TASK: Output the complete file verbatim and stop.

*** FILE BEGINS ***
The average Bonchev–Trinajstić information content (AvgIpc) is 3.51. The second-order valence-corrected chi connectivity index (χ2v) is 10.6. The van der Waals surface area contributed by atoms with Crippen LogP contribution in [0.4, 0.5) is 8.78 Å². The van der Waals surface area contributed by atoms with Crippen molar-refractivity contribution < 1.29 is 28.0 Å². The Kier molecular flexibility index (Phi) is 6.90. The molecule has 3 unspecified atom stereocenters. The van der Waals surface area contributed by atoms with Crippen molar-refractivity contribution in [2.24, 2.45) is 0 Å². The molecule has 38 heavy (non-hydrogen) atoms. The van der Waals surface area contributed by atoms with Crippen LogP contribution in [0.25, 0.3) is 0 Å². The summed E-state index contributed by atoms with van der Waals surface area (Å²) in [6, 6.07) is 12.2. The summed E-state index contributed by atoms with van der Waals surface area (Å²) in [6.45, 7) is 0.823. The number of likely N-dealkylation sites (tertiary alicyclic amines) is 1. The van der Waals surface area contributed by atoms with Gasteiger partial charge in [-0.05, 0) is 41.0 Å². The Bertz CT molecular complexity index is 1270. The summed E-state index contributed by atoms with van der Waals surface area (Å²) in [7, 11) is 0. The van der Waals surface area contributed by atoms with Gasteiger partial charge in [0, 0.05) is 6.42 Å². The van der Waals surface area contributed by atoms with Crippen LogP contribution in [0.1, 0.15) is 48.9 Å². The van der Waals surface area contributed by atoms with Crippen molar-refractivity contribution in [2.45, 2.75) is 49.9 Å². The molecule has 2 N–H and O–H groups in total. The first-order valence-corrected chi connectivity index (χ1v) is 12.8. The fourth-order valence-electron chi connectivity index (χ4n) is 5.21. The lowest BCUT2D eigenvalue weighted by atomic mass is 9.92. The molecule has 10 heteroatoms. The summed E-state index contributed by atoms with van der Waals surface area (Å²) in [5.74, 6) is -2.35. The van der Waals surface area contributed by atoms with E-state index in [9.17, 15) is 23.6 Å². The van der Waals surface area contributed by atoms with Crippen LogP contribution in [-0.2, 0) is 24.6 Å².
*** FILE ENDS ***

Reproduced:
The average Bonchev–Trinajstić information content (AvgIpc) is 3.51. The second-order valence-corrected chi connectivity index (χ2v) is 10.6. The van der Waals surface area contributed by atoms with Crippen LogP contribution in [0.4, 0.5) is 8.78 Å². The van der Waals surface area contributed by atoms with Crippen molar-refractivity contribution < 1.29 is 28.0 Å². The Kier molecular flexibility index (Phi) is 6.90. The molecule has 3 unspecified atom stereocenters. The van der Waals surface area contributed by atoms with Crippen molar-refractivity contribution in [2.24, 2.45) is 0 Å². The molecule has 38 heavy (non-hydrogen) atoms. The van der Waals surface area contributed by atoms with Crippen LogP contribution in [0.25, 0.3) is 0 Å². The summed E-state index contributed by atoms with van der Waals surface area (Å²) in [6, 6.07) is 12.2. The summed E-state index contributed by atoms with van der Waals surface area (Å²) in [6.45, 7) is 0.823. The number of likely N-dealkylation sites (tertiary alicyclic amines) is 1. The van der Waals surface area contributed by atoms with Gasteiger partial charge in [-0.05, 0) is 41.0 Å². The Bertz CT molecular complexity index is 1270. The summed E-state index contributed by atoms with van der Waals surface area (Å²) in [7, 11) is 0. The van der Waals surface area contributed by atoms with Gasteiger partial charge in [0, 0.05) is 6.42 Å². The van der Waals surface area contributed by atoms with Crippen LogP contribution in [0.1, 0.15) is 48.9 Å². The van der Waals surface area contributed by atoms with Crippen molar-refractivity contribution in [2.45, 2.75) is 49.9 Å². The molecule has 2 N–H and O–H groups in total. The first-order valence-corrected chi connectivity index (χ1v) is 12.8. The fourth-order valence-electron chi connectivity index (χ4n) is 5.21. The lowest BCUT2D eigenvalue weighted by atomic mass is 9.92. The molecule has 10 heteroatoms. The summed E-state index contributed by atoms with van der Waals surface area (Å²) in [5.74, 6) is -2.35. The van der Waals surface area contributed by atoms with E-state index in [9.17, 15) is 23.6 Å². The van der Waals surface area contributed by atoms with Crippen LogP contribution in [-0.2, 0) is 24.6 Å².